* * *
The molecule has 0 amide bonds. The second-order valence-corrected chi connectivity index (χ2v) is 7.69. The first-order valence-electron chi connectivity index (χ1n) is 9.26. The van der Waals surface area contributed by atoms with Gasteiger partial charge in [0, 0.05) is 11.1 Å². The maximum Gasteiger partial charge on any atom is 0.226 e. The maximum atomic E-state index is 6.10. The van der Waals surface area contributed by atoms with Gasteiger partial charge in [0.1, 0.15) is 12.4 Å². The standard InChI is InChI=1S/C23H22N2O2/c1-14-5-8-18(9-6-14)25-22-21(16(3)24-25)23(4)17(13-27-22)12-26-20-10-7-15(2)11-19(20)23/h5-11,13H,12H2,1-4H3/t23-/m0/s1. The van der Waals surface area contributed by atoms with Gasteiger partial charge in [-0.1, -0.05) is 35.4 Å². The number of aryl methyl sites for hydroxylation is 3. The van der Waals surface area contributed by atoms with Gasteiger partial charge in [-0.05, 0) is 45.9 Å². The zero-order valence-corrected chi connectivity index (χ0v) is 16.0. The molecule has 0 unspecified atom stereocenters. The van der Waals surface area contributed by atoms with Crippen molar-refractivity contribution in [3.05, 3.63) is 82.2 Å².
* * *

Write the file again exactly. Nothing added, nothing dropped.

The molecule has 0 amide bonds. The second-order valence-corrected chi connectivity index (χ2v) is 7.69. The first-order valence-electron chi connectivity index (χ1n) is 9.26. The van der Waals surface area contributed by atoms with Gasteiger partial charge in [0, 0.05) is 11.1 Å². The maximum Gasteiger partial charge on any atom is 0.226 e. The maximum atomic E-state index is 6.10. The van der Waals surface area contributed by atoms with Gasteiger partial charge in [0.1, 0.15) is 12.4 Å². The standard InChI is InChI=1S/C23H22N2O2/c1-14-5-8-18(9-6-14)25-22-21(16(3)24-25)23(4)17(13-27-22)12-26-20-10-7-15(2)11-19(20)23/h5-11,13H,12H2,1-4H3/t23-/m0/s1. The van der Waals surface area contributed by atoms with Gasteiger partial charge in [-0.1, -0.05) is 35.4 Å². The number of aryl methyl sites for hydroxylation is 3. The van der Waals surface area contributed by atoms with Gasteiger partial charge in [-0.05, 0) is 45.9 Å². The zero-order valence-corrected chi connectivity index (χ0v) is 16.0. The molecule has 0 unspecified atom stereocenters. The van der Waals surface area contributed by atoms with Crippen molar-refractivity contribution in [3.05, 3.63) is 82.2 Å².